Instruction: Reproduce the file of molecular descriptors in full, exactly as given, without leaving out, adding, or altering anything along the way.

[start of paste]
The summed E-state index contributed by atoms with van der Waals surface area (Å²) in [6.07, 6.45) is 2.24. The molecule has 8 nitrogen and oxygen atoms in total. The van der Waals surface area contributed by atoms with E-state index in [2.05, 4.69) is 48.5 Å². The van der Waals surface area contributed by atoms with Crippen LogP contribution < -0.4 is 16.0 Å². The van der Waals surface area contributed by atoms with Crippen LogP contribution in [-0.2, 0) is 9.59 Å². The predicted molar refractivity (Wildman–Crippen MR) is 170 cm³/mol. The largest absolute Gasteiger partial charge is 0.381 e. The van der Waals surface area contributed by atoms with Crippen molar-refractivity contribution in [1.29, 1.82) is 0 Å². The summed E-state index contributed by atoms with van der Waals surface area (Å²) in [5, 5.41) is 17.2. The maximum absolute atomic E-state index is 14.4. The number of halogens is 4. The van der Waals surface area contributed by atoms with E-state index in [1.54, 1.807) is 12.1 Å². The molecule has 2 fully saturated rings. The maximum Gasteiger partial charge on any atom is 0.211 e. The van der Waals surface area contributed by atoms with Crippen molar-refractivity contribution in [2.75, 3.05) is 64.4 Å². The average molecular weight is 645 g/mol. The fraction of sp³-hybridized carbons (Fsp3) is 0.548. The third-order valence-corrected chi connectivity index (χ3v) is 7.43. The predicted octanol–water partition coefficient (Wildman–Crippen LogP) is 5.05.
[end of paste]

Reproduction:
The summed E-state index contributed by atoms with van der Waals surface area (Å²) in [6.07, 6.45) is 2.24. The molecule has 8 nitrogen and oxygen atoms in total. The van der Waals surface area contributed by atoms with E-state index in [2.05, 4.69) is 48.5 Å². The van der Waals surface area contributed by atoms with Crippen LogP contribution < -0.4 is 16.0 Å². The van der Waals surface area contributed by atoms with Crippen LogP contribution in [-0.2, 0) is 9.59 Å². The predicted molar refractivity (Wildman–Crippen MR) is 170 cm³/mol. The largest absolute Gasteiger partial charge is 0.381 e. The van der Waals surface area contributed by atoms with Crippen molar-refractivity contribution in [1.29, 1.82) is 0 Å². The summed E-state index contributed by atoms with van der Waals surface area (Å²) in [5, 5.41) is 17.2. The maximum absolute atomic E-state index is 14.4. The number of halogens is 4. The van der Waals surface area contributed by atoms with E-state index in [1.54, 1.807) is 12.1 Å². The molecule has 2 fully saturated rings. The maximum Gasteiger partial charge on any atom is 0.211 e. The van der Waals surface area contributed by atoms with Crippen molar-refractivity contribution in [2.75, 3.05) is 64.4 Å². The average molecular weight is 645 g/mol. The fraction of sp³-hybridized carbons (Fsp3) is 0.548. The third-order valence-corrected chi connectivity index (χ3v) is 7.43. The predicted octanol–water partition coefficient (Wildman–Crippen LogP) is 5.05.